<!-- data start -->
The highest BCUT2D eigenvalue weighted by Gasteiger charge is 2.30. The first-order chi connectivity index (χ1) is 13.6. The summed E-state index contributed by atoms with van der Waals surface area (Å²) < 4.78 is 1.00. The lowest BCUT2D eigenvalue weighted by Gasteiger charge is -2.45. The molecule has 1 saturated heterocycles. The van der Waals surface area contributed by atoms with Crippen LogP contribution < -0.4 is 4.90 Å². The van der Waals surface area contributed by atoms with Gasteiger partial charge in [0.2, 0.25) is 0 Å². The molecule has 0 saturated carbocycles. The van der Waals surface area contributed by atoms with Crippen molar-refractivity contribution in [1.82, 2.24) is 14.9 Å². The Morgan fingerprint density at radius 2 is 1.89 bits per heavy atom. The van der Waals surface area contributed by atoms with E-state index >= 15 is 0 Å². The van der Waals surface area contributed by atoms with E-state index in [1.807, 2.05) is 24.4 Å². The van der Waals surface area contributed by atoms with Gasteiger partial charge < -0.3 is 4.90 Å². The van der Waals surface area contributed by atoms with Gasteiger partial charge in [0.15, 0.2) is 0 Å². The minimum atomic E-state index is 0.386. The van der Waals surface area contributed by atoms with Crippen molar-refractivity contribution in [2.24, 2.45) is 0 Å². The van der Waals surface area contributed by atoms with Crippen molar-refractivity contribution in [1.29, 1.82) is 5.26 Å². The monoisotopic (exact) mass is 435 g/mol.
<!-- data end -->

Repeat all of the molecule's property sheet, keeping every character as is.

The highest BCUT2D eigenvalue weighted by Gasteiger charge is 2.30. The first-order chi connectivity index (χ1) is 13.6. The summed E-state index contributed by atoms with van der Waals surface area (Å²) < 4.78 is 1.00. The lowest BCUT2D eigenvalue weighted by Gasteiger charge is -2.45. The molecule has 1 saturated heterocycles. The van der Waals surface area contributed by atoms with Crippen LogP contribution < -0.4 is 4.90 Å². The van der Waals surface area contributed by atoms with Gasteiger partial charge in [0.2, 0.25) is 0 Å². The molecule has 0 saturated carbocycles. The van der Waals surface area contributed by atoms with Crippen molar-refractivity contribution in [1.82, 2.24) is 14.9 Å². The Morgan fingerprint density at radius 2 is 1.89 bits per heavy atom. The van der Waals surface area contributed by atoms with E-state index >= 15 is 0 Å². The van der Waals surface area contributed by atoms with E-state index in [1.807, 2.05) is 24.4 Å². The van der Waals surface area contributed by atoms with Gasteiger partial charge < -0.3 is 4.90 Å². The van der Waals surface area contributed by atoms with Gasteiger partial charge in [0.15, 0.2) is 0 Å². The minimum atomic E-state index is 0.386. The van der Waals surface area contributed by atoms with Crippen molar-refractivity contribution in [2.24, 2.45) is 0 Å². The van der Waals surface area contributed by atoms with Crippen molar-refractivity contribution in [1.29, 1.82) is 5.26 Å². The monoisotopic (exact) mass is 435 g/mol.